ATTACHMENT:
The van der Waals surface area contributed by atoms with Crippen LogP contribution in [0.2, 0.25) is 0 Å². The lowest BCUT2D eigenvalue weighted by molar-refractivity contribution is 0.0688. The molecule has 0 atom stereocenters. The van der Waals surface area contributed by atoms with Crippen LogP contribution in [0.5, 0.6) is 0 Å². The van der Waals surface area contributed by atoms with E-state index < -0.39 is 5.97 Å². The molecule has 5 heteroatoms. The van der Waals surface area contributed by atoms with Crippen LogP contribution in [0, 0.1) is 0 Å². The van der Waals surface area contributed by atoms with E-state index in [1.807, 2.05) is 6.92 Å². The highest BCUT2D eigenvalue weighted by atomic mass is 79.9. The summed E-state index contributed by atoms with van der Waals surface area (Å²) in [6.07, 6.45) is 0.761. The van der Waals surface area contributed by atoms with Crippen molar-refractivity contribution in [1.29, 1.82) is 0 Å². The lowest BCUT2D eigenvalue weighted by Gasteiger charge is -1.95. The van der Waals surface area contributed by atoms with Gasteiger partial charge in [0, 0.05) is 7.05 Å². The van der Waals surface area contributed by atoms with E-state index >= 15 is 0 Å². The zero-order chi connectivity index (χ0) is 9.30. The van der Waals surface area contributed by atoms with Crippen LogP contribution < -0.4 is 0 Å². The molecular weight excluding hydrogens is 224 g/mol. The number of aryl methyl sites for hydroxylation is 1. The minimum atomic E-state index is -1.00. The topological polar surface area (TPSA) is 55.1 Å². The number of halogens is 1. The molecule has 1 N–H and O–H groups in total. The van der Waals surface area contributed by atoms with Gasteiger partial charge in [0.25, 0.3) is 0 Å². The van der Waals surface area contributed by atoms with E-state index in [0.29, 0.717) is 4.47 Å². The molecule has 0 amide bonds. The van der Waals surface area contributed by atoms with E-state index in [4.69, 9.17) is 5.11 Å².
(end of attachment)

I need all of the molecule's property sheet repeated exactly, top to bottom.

The van der Waals surface area contributed by atoms with Crippen LogP contribution in [0.2, 0.25) is 0 Å². The lowest BCUT2D eigenvalue weighted by molar-refractivity contribution is 0.0688. The molecule has 0 atom stereocenters. The van der Waals surface area contributed by atoms with Crippen LogP contribution in [0.5, 0.6) is 0 Å². The van der Waals surface area contributed by atoms with E-state index < -0.39 is 5.97 Å². The molecule has 5 heteroatoms. The van der Waals surface area contributed by atoms with Crippen LogP contribution in [0, 0.1) is 0 Å². The van der Waals surface area contributed by atoms with E-state index in [1.807, 2.05) is 6.92 Å². The highest BCUT2D eigenvalue weighted by atomic mass is 79.9. The summed E-state index contributed by atoms with van der Waals surface area (Å²) in [6.07, 6.45) is 0.761. The van der Waals surface area contributed by atoms with Crippen molar-refractivity contribution in [1.29, 1.82) is 0 Å². The lowest BCUT2D eigenvalue weighted by Gasteiger charge is -1.95. The van der Waals surface area contributed by atoms with Gasteiger partial charge in [0, 0.05) is 7.05 Å². The van der Waals surface area contributed by atoms with E-state index >= 15 is 0 Å². The zero-order chi connectivity index (χ0) is 9.30. The van der Waals surface area contributed by atoms with Crippen LogP contribution < -0.4 is 0 Å². The molecular weight excluding hydrogens is 224 g/mol. The number of aryl methyl sites for hydroxylation is 1. The minimum atomic E-state index is -1.00. The topological polar surface area (TPSA) is 55.1 Å². The number of halogens is 1. The molecule has 1 N–H and O–H groups in total. The van der Waals surface area contributed by atoms with Gasteiger partial charge in [0.25, 0.3) is 0 Å². The van der Waals surface area contributed by atoms with E-state index in [0.29, 0.717) is 4.47 Å². The molecule has 0 amide bonds. The van der Waals surface area contributed by atoms with E-state index in [4.69, 9.17) is 5.11 Å².